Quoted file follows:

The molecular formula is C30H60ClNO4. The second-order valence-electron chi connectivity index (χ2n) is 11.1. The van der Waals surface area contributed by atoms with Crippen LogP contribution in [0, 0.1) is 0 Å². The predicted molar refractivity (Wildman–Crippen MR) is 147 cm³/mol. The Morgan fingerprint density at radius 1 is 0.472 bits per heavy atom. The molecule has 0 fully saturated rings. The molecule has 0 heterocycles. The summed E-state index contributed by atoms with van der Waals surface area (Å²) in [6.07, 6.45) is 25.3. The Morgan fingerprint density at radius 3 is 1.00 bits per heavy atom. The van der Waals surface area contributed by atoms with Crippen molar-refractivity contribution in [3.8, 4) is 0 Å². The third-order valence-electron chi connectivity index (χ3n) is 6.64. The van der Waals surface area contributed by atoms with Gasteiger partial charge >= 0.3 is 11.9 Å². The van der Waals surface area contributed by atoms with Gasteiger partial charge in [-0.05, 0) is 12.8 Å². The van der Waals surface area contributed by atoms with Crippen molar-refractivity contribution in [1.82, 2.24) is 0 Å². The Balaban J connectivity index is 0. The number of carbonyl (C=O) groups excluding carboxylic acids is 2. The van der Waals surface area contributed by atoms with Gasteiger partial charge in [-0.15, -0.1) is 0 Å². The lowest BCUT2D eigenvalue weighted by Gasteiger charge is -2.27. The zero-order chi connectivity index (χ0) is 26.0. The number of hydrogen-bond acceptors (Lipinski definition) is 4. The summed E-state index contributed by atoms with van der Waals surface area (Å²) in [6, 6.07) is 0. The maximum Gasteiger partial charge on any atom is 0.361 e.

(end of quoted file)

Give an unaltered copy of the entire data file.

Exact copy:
The molecular formula is C30H60ClNO4. The second-order valence-electron chi connectivity index (χ2n) is 11.1. The van der Waals surface area contributed by atoms with Crippen LogP contribution in [0, 0.1) is 0 Å². The predicted molar refractivity (Wildman–Crippen MR) is 147 cm³/mol. The Morgan fingerprint density at radius 1 is 0.472 bits per heavy atom. The molecule has 0 fully saturated rings. The molecule has 0 heterocycles. The summed E-state index contributed by atoms with van der Waals surface area (Å²) in [6.07, 6.45) is 25.3. The Morgan fingerprint density at radius 3 is 1.00 bits per heavy atom. The van der Waals surface area contributed by atoms with Crippen molar-refractivity contribution in [3.8, 4) is 0 Å². The third-order valence-electron chi connectivity index (χ3n) is 6.64. The van der Waals surface area contributed by atoms with Gasteiger partial charge >= 0.3 is 11.9 Å². The van der Waals surface area contributed by atoms with Gasteiger partial charge in [-0.05, 0) is 12.8 Å². The van der Waals surface area contributed by atoms with Crippen molar-refractivity contribution in [1.82, 2.24) is 0 Å². The Balaban J connectivity index is 0. The number of carbonyl (C=O) groups excluding carboxylic acids is 2. The van der Waals surface area contributed by atoms with Gasteiger partial charge in [-0.15, -0.1) is 0 Å². The lowest BCUT2D eigenvalue weighted by Gasteiger charge is -2.27. The zero-order chi connectivity index (χ0) is 26.0. The number of hydrogen-bond acceptors (Lipinski definition) is 4. The summed E-state index contributed by atoms with van der Waals surface area (Å²) in [6, 6.07) is 0. The maximum Gasteiger partial charge on any atom is 0.361 e.